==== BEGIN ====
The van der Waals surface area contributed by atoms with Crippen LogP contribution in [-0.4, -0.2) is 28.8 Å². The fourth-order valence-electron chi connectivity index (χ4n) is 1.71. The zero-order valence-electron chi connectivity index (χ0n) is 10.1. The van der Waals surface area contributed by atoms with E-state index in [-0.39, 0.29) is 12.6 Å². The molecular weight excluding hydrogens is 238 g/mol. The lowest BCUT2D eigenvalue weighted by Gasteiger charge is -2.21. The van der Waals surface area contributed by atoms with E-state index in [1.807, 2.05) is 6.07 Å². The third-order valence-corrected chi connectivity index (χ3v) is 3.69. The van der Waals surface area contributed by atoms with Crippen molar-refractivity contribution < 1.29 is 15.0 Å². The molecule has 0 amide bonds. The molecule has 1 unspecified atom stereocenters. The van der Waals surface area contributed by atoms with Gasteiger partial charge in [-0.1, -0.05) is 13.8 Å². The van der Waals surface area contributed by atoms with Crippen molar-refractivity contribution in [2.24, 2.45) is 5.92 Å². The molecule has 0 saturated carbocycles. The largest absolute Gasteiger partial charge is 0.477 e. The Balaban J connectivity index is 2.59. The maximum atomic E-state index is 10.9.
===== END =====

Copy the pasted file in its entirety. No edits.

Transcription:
The van der Waals surface area contributed by atoms with Crippen LogP contribution in [-0.4, -0.2) is 28.8 Å². The fourth-order valence-electron chi connectivity index (χ4n) is 1.71. The zero-order valence-electron chi connectivity index (χ0n) is 10.1. The van der Waals surface area contributed by atoms with E-state index in [-0.39, 0.29) is 12.6 Å². The molecular weight excluding hydrogens is 238 g/mol. The lowest BCUT2D eigenvalue weighted by Gasteiger charge is -2.21. The van der Waals surface area contributed by atoms with E-state index in [1.807, 2.05) is 6.07 Å². The third-order valence-corrected chi connectivity index (χ3v) is 3.69. The van der Waals surface area contributed by atoms with Crippen molar-refractivity contribution < 1.29 is 15.0 Å². The molecule has 0 amide bonds. The molecule has 1 unspecified atom stereocenters. The van der Waals surface area contributed by atoms with Gasteiger partial charge in [-0.1, -0.05) is 13.8 Å². The van der Waals surface area contributed by atoms with Crippen molar-refractivity contribution in [2.24, 2.45) is 5.92 Å². The molecule has 0 saturated carbocycles. The largest absolute Gasteiger partial charge is 0.477 e. The Balaban J connectivity index is 2.59. The maximum atomic E-state index is 10.9.